Granted, this doesn’t all fall at the feet of developers and publishers. Whenever there’s public outcry about a game not having a campaign or not having multiplayer, game makers respond. When the top-selling games mostly have extensive multiplayer, then that’s the success trend and it will be followed. When there’s money to be made from one type of game or another, they’ll keep doing this. And as Mass Effect 3 hits next week with a full-on multiplayer game in its traditionally single-player mix, it’ll be interesting to see if BioWare has weakened the single-player content of what will certainly be one of the top-selling and best reviewed titles of2012 by bifurcating its development.

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Michael Barnes

Games writer Michael Barnes is a co-founder of as well as His trolling has been published on the Web and in print in at least two languages and in three countries. His special ability is to cheese off nerds using the power of the Internet and his deep, dark secret is that he's actually terrible at games. Before you ask, no, the avatar is not him. It's Mark E. Smith of The Fall.

14 thoughts to “Syndicate in Review- Bifurcated Design”

  1. Great write-up. Probably one of the most objective insights on the subject I have read in far too long.

  2. When I read things like this I end up excited to play a game that doesn’t exist. As if developers are reading this and not only refining their view of what a pitch-perfect game can be, but releasing it today. Alas, as many times as Master Barnes has pumped me up with his “if they’d only done it this way” reviews, that perfect game still doesn’t exist. Blast. Why aren’t the right people reading this?

  3. The article is great, but what I’m interested in is the fact that you guys got posted over at the Penny Arcade Report. Great to see you guys getting some recognition in a larger community! I predict a traffic spike in your future…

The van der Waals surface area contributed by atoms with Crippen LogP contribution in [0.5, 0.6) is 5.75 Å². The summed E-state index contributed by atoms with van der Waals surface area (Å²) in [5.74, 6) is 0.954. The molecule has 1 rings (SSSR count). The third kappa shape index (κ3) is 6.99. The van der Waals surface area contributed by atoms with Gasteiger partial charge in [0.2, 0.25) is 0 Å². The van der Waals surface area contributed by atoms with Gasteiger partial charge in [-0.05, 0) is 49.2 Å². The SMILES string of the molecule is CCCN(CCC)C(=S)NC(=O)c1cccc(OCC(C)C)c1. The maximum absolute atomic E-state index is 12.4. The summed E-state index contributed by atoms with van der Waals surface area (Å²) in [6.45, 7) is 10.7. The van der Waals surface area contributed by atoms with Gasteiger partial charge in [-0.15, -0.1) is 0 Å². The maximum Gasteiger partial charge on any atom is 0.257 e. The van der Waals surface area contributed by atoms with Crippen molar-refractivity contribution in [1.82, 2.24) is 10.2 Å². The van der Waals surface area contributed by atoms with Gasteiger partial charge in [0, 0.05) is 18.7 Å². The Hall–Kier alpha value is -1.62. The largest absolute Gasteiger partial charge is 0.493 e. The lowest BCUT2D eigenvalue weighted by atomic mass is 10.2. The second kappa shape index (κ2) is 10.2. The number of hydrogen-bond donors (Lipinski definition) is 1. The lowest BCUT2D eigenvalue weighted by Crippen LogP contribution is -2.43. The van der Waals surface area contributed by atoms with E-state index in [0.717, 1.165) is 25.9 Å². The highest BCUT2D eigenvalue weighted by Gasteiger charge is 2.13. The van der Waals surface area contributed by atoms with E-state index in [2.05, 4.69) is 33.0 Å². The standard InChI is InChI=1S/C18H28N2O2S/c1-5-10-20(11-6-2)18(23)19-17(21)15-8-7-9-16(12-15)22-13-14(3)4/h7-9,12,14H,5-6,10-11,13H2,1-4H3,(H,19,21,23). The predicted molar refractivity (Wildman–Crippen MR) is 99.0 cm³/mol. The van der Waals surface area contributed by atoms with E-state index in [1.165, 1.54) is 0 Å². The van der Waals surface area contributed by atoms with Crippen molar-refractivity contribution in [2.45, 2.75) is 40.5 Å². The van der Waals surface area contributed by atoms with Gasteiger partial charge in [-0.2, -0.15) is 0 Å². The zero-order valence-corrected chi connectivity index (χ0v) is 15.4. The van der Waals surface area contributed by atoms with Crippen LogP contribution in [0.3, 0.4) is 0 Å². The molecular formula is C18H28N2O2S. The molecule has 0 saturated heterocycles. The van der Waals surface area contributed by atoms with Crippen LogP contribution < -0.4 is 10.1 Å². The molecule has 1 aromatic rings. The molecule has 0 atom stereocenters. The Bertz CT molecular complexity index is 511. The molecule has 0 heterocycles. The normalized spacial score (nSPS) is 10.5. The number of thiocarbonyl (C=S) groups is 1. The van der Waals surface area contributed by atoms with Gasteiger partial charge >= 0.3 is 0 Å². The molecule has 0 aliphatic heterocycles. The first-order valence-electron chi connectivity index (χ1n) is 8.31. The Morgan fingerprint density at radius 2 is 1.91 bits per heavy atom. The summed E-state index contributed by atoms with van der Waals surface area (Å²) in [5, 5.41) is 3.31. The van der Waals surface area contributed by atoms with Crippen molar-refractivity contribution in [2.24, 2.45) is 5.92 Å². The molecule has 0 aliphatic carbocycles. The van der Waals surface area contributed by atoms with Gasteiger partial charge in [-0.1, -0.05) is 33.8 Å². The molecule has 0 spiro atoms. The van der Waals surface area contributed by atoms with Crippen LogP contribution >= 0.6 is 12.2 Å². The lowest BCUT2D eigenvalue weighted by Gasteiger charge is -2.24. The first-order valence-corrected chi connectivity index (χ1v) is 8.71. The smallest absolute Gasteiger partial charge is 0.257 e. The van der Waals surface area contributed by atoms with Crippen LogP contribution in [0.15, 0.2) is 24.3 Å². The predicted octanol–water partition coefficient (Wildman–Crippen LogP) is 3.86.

4. Does this issue have something to do with the stagnant pricing model of AAA releases? Would it even be an option to release a multiplayer only game for a lower price point? I think people complain about value when they have payed 60 dollars and want all the modes and whatnot. Personally I play mostly singleplayer and look for games that focus on this aspect. I’ve avoided many games that have good multiplayer but crappy singeplayer because I’m not shelling out for 5 hours of corridors. I’d even be happy to pay seperately for just the singleplayer or for some people just the multiplayer. But hey, that’s wild and crazy, and publishers don’t try anything crazy at all nowadays.

    1. Yes, I think it absolutely does. There’s likely something in there about creating the illusion of value by offering a “complete” package. But when the complete package is two mediocre halves, what are you really selling?

      A la carte…$60 for the whole package, $35 for each component. Why not?

  5. Meh.

    The game stank of commercial cynicism, and it’s not disappointed in that regard. The singleplayer was lazy and the multiplayer was formulaic (it’s telling that PAYDAY is a fraction of the price and by and large does most of what syndicate’s co-op does just as functionally). As I made reference to elsewhere, this is a game where the designers had several good ideas which were vaguely applicable, but forgot that they were building into an existing world and mythos that already had a developed fanbase. Eidos did -not- make this mistake with Deus Ex and the results there were excellent as a result.

    To put this in perspective, a much better SP campaign would have on the surface looked more like the original Syndicate approach, but with the levels THEMSELVES being FPS based. Take what worked in the campaign narrative, don’t try bolting on some godawful hollywood tale of redemption and being the good guy. The whole point of Syndicate was a story of evil bastards screwing over other evil bastards. It -worked-.

    Modernising Syndicate was a brave decision. Reinventing it into COD with Sci-fi overtones was not.

    1. I don’t know Hobbes, the Syndicate brand is hardly current and I don’t think the game was really dependent on players from ’93-’96 or whatever to get on board with it. There’s likely many, many people who played Syndicate in the 1990s in any of its incarnations who don’t even play video or computer games anymore. It’s not a major brand at all, and the game seems more like an attempt to maintain copyright and possibly re-establish the name than to make money off it. Because I’m not really sure there’s much to be made off of it anyway.